Look Who’s Turning 65
June 5 – Kathleen Kennedy
American Film Producer
Power producer Kathleen Kennedy has been president of Lucasfilm since 2012, when it was acquired by The Walt Disney Company for more than $4 billion. You might remember her work: iconic E.T. the Extra-Terrestrial or the Jurassic Park franchise (two of which sit in the top ten highest-grossing films of the 90s). Kennedy’s career spans more than 60 films, and she’s been nominated for eight Academy Awards.
Kennedy is not of the glamourous Hyannis Port branch of the clan, but Dad was a judge and Mom a one-time theatre actress who settled down in Berkeley, California, where Kathleen was born. She majored in telecommunications and film at San Diego State University, taking a job at the local Redding, CA radio station after graduation, where she made the rounds as camera operator, video editor, floor director and production coordinator.
Ready for the big time, Kennedy moved to (where else?) Los Angeles and found a job as production assistant to the man who was executive producer of Steven Spielberg’s 1941. Spielberg noticed her talent (not in a Harvey Weinstein way) and hired her as his secretary. For typing. Really. She was lousy at typing but had phenomenal production ideas, gaining industry cred as associate to Spielberg on Raiders of the Lost Ark in 1981.
Kennedy has been a member of the advisory board of the National Student Film Institute, and won a Women in Film Crystal Award for helping expand the role of women in the entertainment industry. She also knows everyone worth knowing in the entire motion picture industry.
Hot tip: If any of the grandchildren are interested in a film career, they might try “bumping into” Kennedy at Comic Con, where she has been known to put in an appearance.
June 10 – John Edwards
American Lawyer and Politician
Well before the MeToo movement and on the heels of “I’m just out here hiking the Appalachian Trail” Mark Sanford, the other Carolina (North) had its own political love scandal. Democratic nominee for Vice President in 2004 and candidate for his party’s presidential nomination in 2004 and 2008, John Edwards was near the top before he fell from grace.
A football star in high school with boyish good looks, Edwards was the first in his family to attend college. He graduated from North Carolina State University with a bachelor’s degree in textile technology in 1974 before earning his Juris Doctor form the University Of North Carolina School Of Law with honors (essentially proving you can have an undergrad degree in basket weaving and still become an attorney).
Edwards was a brilliant litigator, winning against seemingly impossible odds, establishing precedent after taking cases nobody else wanted. In 1993, he founded his own firm in Raleigh with a friend and became known as the top plaintiffs’ attorney in the state of North Carolina. He won impressive awards arguing for clients against corporations, and earned the Association of Trial Lawyers of America’s national award for public service.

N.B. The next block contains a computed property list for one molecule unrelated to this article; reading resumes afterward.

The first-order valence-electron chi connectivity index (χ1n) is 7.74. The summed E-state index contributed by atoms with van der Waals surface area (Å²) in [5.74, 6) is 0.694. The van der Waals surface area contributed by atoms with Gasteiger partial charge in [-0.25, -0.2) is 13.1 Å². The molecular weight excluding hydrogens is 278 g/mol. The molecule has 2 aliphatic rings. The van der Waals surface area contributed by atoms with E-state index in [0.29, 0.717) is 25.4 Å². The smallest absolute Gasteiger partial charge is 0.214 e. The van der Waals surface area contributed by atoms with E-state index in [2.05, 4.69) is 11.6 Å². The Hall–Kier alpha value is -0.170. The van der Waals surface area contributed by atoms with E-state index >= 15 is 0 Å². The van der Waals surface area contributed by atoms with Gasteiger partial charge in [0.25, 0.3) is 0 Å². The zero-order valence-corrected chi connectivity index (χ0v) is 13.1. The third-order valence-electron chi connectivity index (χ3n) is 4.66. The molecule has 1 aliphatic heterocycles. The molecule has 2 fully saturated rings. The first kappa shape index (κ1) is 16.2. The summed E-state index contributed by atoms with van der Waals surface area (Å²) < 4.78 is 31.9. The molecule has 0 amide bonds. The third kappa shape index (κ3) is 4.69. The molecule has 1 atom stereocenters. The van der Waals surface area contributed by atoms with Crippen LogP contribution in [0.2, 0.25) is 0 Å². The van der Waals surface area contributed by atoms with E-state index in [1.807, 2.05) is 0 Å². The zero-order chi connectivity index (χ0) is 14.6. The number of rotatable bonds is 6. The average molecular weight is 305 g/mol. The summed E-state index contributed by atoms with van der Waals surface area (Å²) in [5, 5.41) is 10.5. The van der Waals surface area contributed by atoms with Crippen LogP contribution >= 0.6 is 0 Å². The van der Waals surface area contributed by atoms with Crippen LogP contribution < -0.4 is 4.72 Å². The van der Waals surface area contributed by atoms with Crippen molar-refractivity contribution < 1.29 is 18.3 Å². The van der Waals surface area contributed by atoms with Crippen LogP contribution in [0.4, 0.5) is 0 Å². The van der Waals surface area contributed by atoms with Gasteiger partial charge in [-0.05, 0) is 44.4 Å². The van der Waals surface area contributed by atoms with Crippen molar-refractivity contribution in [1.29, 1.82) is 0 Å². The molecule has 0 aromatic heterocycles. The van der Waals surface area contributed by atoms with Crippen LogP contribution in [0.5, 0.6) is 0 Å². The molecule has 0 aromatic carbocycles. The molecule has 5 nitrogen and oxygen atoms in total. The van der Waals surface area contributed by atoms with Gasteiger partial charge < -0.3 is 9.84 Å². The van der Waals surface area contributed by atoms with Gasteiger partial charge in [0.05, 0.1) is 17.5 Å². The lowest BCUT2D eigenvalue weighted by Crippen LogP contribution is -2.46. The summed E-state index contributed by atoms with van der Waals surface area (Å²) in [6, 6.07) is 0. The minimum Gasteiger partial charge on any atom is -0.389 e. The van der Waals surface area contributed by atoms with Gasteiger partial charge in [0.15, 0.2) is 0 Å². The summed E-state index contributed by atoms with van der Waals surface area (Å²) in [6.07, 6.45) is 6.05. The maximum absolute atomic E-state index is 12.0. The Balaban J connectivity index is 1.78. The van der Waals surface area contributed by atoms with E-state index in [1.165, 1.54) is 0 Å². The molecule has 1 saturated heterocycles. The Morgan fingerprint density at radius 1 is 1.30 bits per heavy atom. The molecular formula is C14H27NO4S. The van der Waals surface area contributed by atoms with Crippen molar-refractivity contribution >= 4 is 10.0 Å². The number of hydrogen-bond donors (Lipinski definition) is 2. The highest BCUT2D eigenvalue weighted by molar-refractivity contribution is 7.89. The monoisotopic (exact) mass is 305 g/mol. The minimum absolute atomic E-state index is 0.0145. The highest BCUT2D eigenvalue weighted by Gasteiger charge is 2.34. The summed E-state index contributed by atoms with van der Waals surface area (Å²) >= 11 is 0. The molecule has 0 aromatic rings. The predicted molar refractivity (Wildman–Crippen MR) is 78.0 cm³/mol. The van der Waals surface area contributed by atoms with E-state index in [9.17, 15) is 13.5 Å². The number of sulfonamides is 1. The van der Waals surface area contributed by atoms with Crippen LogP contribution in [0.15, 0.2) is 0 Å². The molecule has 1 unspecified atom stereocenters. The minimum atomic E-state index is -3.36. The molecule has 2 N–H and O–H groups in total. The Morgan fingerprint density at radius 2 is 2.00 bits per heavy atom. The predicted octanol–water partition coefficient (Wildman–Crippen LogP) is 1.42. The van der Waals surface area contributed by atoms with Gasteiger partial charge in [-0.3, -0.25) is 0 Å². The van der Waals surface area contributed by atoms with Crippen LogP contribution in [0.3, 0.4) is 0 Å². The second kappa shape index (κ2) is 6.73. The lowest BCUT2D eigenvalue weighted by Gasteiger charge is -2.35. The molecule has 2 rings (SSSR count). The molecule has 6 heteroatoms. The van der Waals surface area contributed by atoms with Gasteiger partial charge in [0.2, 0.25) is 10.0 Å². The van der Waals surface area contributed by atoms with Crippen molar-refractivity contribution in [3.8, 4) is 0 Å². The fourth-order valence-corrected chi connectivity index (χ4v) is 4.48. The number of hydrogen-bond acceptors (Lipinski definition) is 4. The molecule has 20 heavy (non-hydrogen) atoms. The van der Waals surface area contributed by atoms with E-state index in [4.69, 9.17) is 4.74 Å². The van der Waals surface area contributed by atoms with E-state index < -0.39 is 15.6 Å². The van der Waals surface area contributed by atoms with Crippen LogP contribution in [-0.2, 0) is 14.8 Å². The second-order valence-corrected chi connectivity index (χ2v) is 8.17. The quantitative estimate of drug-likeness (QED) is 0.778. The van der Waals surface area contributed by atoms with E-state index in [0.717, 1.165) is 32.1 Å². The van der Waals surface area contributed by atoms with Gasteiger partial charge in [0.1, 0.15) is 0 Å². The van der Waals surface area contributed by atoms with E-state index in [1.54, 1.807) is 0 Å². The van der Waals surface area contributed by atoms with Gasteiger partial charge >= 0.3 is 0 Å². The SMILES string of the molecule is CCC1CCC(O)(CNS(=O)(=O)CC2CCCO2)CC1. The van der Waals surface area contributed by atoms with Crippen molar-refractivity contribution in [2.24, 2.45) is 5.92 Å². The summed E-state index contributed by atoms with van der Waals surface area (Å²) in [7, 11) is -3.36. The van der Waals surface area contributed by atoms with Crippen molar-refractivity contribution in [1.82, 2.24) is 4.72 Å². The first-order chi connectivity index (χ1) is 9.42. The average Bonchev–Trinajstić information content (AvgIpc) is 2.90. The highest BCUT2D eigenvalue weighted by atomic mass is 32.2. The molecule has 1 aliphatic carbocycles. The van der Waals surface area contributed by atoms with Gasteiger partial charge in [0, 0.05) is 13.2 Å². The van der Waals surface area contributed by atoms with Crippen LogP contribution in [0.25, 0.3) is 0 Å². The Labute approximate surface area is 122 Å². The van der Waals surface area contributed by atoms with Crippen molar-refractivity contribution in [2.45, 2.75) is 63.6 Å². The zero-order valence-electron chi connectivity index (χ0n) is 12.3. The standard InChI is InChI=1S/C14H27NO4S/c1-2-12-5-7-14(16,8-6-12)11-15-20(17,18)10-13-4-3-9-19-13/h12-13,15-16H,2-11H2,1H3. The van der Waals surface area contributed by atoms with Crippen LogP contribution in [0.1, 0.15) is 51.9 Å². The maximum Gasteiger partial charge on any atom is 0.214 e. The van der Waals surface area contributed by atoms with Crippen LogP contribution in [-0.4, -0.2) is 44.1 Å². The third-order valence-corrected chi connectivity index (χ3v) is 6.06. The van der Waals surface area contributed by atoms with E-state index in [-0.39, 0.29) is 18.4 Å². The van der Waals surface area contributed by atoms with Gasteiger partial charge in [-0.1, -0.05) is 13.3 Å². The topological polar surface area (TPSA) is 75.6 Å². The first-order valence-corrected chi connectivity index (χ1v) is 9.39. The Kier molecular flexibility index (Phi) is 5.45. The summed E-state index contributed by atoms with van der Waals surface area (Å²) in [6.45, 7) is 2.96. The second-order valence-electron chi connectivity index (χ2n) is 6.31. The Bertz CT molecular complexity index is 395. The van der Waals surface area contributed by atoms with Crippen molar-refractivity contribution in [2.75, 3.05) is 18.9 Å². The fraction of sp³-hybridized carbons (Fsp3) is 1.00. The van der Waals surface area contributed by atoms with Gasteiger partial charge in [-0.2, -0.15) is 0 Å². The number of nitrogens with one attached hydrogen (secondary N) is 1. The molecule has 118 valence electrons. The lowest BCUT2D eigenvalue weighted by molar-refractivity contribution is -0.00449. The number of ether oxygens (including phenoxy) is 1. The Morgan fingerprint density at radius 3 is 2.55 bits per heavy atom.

Edwards’ career in politics was due in part to winning a huge case against a pool-cover manufacturer, and in part to death of his son, Wade. He won a U.S. Senate seat in 1998 even though he was considered the underdog. In the Senate, Edwards sponsored 203 bills. He supported such liberal causes as college for all, abortion rights, universal healthcare, a pathway to citizenship for illegal immigrants and a carbon neutral push to slow global warming.
His tenure in the Senate ended in 2004 when his wife was diagnosed with breast cancer and Edwards took time off to care for her, as well as promoting a program aimed to assist youth in fighting poverty.
Unfortunately, Edwards will also be remembered for his affair and child out of wedlock a few years later. While his wife’s cancer returned and had metastasized to her bones and lung, Edwards lied about his paternity of the child until January of 2010. His wife, Elizabeth, legally separated from him and died of metastatic breast cancer in December of that year at age 61.
June 13 – Tim Allen
Guess who changed his name from “Timothy Alan Dick”? Yes! And we don’t blame him one bit, do we? The star of many movies and television shows, including parts as Tim the Toolman in Home Improvement and Mike Baxter on Last Man Standing, you might also recognize him as the voice of Toy Story’s Buzz Lightyear.
Born in Denver, Allen’s real estate agent father died in a car crash when his son was 11. A couple of years after, his mother moved her brood to Michigan when she married her high school sweetheart.
Allen started his career in comedy on a dare in 1975 when he took part in a comedy night at a club outside of Detroit. It must have gone well, because he moved to Los Angeles to become a regular at The Comedy Store. Although he once told a magazine, “I can only play a part if I can draw on personal experience, and that well can go dry pretty quickly,” Allen soon became successful.